For family names, personal names, and placenames, though, at least we have Shunzô Sakamaki’s Ryukyuan Names (Honolulu: East-West Center, 1964). The book doesn’t seem to be too easily accessible commercially (as I write this, Amazon is right now showing just two copies from third-party sellers, each for US$99.99), but for those with access to a university library, it shouldn’t be difficult to get your hands on a copy. Sakamaki lists thousands of names and placenames, along with variant forms – varying either within standard Okinawan, or because of varying degrees of Japanization. For example, the name Kinjô 金城 is a Japanization of the Okinawan name Kanagusuku or Kanagushiku, and can also be Japanized as Kaneshiro. A very useful resource, indeed, for trying to figure out the pronunciation (reading) of Okinawan names, or for trying to figure out the de-Japanized version.

Outside of fuller textbooks that walk you through lessons in learning the language, these are the main resources of which I am aware. If you know of any others that you would recommend, please let us know!

1) Though all of the Ryukyuan languages are often referred to as “dialects”, or hôgen 方言, they are to a considerable extent not mutually intelligible with one another, nor with Japanese, and are thus considered by most linguists to be distinct languages.

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Funding: Louis Frieberg Post-doctoral Fellowships

money [150-2]The Louis Frieberg Center for East Asian Studies offers post-doctoral fellowships for the year 2016-2017. The post-docs are open to scholars in the humanities and social sciences specializing in East Asia, especially China, Japan, Korea and Mongolia.

Fellowships are granted for one academic year or one term with the possibility of extension for an additional year. The starting date of the visit should not be later than four years after receipt of the Doctoral Degree; the fellow must hold a valid Doctoral Degree no later than October 2016.

The fellowship consists of a monthly stipend (tax free) of $1,500, paid in Israeli NIS and linked to the “representative rate of exchange.” Fellows are entitled to one airline ticket (economy class, up to 1500$) for a direct flight from their home town to Israel and back. The fellows are expected to teach one semesterial course at the Hebrew University (for additional payment, according to the Hebrew University regulations). The ability to teach a course in Hebrew is welcome, but is not a prerequisite for attaining the fellowship. The fellows are also expected to actively participate in the life and activities of the Louis Frieberg Center for East Asian Studies. The fellows will present their research at the department seminar of the Asian Studies Department, and possibly at other relevant forums. Any work outside the Hebrew University would be allowed only after specific approval by the Frieberg Center.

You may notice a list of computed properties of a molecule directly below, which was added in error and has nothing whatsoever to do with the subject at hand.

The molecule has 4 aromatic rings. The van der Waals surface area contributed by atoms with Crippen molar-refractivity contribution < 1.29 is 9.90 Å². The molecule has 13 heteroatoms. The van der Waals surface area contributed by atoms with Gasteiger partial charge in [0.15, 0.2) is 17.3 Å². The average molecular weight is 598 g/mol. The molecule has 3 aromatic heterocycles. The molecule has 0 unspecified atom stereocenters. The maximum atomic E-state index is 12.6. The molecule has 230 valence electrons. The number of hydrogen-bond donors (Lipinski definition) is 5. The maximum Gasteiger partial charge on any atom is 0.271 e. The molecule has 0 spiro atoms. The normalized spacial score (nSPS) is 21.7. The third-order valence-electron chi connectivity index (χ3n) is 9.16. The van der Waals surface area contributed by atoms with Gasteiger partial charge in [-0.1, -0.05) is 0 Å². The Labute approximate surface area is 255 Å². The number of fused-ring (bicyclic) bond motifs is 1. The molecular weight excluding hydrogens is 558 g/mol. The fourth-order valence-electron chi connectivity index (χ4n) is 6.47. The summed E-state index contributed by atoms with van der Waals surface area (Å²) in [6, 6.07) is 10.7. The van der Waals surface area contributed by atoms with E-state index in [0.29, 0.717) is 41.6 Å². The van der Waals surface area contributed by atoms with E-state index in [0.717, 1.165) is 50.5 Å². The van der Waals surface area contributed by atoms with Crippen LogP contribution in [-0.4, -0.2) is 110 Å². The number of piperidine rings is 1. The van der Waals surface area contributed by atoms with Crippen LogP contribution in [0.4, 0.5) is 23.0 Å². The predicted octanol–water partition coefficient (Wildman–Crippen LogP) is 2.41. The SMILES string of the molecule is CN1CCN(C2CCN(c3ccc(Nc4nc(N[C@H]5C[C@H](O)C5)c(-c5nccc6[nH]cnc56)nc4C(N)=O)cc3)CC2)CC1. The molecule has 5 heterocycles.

The deadline has been extened: Applicants should submit one hard copy and an electronic copy- in one file- of their application to the address below, no later than May 3, 2016.

The application must include:

1. CV
2. Research plan
3. A sample of applicant’s publications (if relevant)
4. Two letters of recommendation

 The applicant should indicate the names and positions of the recommenders, but the letters of recommendation should be sent by the recommenders directly to the email address below.

Please send materials to:

The Louis Frieberg Center for East Asian Studies
Rm 6300, The Faculty of Humanities
The Hebrew University of Jerusalem
Mt. Scopus Jerusalem 91905
email: eacenter@mail.huji.ac.il

For questions and further info please contact eacenter@mail.huji.ac.il or nissim.otmazgin@mail.huji.ac.il

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Book Announcement: Spectacular Accumulation: Material Culture, Tokugawa Ieyasu, and Samurai Sociability

saSpectacular Accumulation: Material Culture, Tokugawa Ieyasu, and Samurai Sociability was published by the University of Hawaii Press in January of 2016.

The book is based on a decade of research into the documentary and material evidence from sixteenth- and seventeenth-century Japan, focusing on the ways in which elite samurai used art, swords, and other forms of material culture in politics and social relations.

The book examines:

  • The acquisition and exchange of material objects and the acquisition and exchange of hostages
  • The display of material culture at social and cultural rituals such as tea ceremonies, banquets, and celebrations of battlefield victories
  • The exchange of gifts as a means of maintaining warrior social relations
  • The practice of falconry, including the exchange of live falcons and acquisition of land for hunting
  • Social rituals and war, such as head examination ceremonies
  • The deification of Tokugawa Ieyasu using material culture
  • The modern afterlife of Tokugawa Ieyasu and his material culture in museums

The book has a website, to which I will be adding more resources and essays in the months ahead: http://spectacularaccumulation.com

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Call for Papers: 27th annual conference EAJRS

call for papers [150-2]The 27th annual conference of the European Association of Japanese Resource Specialists (EAJRS) will be held this year in Bucharest, Romania, 14 – 17 September 2016, organized by the Japanese Language and Literature Department, Faculty of Foreign Languages and Literatures of the University of Bucharest.

This year special attention will be given to “International Cooperation Between Japanese Studies Libraries”, a theme which should elicit multiple views and proposals. As always, we welcome all subjects pertaining to the various activities of the members of the EAJRS.

We are now accepting registrations and proposals for presentations. Proposals for presentations should be returned by 15 May 2016.

Download the registration form here.

More information is available at: http://eajrs.net/
or at: